Author Archives: Andrew Moore-Crispin

The (physical) evolution of
Hover customer service

Over the past several weeks and weekends, the customer service team’s space has been overhauled at Hover HQ. Where previously cubicle walls and offices boxed much of the team in, the new floor plan is entirely open… with some spiffy new desks and chairs as part of the deal.

Because it was a pretty momentous change and update to the space, we ran a time-lapse camera on a laptop over the course of several weekends. If we’re being completely honest, it was a bit of a comedy of errors: First, we neglected to plug in the laptop and when the battery died, so did our recording. Then we ran out of disk space. A few other little snafus crept up. In the end, it doesn’t matter. We got some great footage (just perhaps not quite as much as we might have liked) and put this little video together.

Five tips for picking the perfect domain name

With over 140 million domain names registered across the world and with tens of thousands more being registered every day, the odds of getting a single word domain name under any top level domain (TLD, everything after the dot) are slim, unless you’re willing to purchase a premium domain name. Looking just at the .com TLD, there are no single word domain names, other than premium names. The bidding for a single word .com domain name starts in the thousands and climbs from there.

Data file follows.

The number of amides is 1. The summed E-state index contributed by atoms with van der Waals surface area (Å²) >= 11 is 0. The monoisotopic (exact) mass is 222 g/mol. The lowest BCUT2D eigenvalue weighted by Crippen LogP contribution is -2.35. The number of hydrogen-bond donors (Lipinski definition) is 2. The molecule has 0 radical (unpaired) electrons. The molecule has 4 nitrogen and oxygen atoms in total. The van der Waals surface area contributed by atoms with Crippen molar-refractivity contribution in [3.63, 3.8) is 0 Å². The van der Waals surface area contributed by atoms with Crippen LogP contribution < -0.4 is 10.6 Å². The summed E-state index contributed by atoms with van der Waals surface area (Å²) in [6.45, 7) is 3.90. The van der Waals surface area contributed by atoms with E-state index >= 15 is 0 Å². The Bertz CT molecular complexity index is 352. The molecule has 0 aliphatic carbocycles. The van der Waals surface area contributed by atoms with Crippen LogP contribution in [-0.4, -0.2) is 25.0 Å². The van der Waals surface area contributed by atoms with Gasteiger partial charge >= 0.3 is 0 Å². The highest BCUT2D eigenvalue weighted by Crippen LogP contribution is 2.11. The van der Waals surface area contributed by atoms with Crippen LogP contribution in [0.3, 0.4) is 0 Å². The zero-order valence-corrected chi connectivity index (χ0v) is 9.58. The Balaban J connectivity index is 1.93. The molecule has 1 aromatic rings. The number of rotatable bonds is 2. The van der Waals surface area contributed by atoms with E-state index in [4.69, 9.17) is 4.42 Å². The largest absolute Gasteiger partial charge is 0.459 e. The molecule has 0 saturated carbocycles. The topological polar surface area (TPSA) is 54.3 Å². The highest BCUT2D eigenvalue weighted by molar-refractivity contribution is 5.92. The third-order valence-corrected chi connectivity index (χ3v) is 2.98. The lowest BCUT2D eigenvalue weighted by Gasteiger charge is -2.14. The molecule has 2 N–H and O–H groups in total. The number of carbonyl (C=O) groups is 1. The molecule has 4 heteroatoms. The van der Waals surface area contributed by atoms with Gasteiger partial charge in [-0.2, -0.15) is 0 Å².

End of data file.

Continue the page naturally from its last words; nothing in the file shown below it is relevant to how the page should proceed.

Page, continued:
Buying a premium domain name might be worthwhile. When searching for a domain name on Hover, you’ll see premium domain names listed and their prices alongside the suggested results. Single word domains are great, especially if you plan to promote your domain name as a way for potential customers to get in touch; radio or podcast ads will work better with a single word domain name like business.com. Check out details on Hover premium domain names.

A great domain name is a worthwhile investment. It is, after all, the online identity of you and / or your business. However, if you get creative, you might not need to drop a bundle to get a great domain name. Here are five tips to find the perfect domain name.

Consider other TLDs:

If you can score a .com, that’s great. It is, after all, the TLD that most people will assume when entering your domain name into their browser address bar. Given this TLD’s popularity though, it can be exceedingly difficult to find the perfect .com domain name.
If you’re willing to look beyond .com, you’ll find your options open up considerably. Country code TLDs (ccTLDs) are a great alternative. If you’re based in Canada, consider a .ca domain name. If you’re in APAC, a .asia domain name might be the right choice. Hover also offers .us, .it, .eu and.uk, among others.
There are also .info, .tel, .mobi, .net, .co and other TLDs that can be considered. Check the full list of Hover supported TLDs.

Avoid punctuation: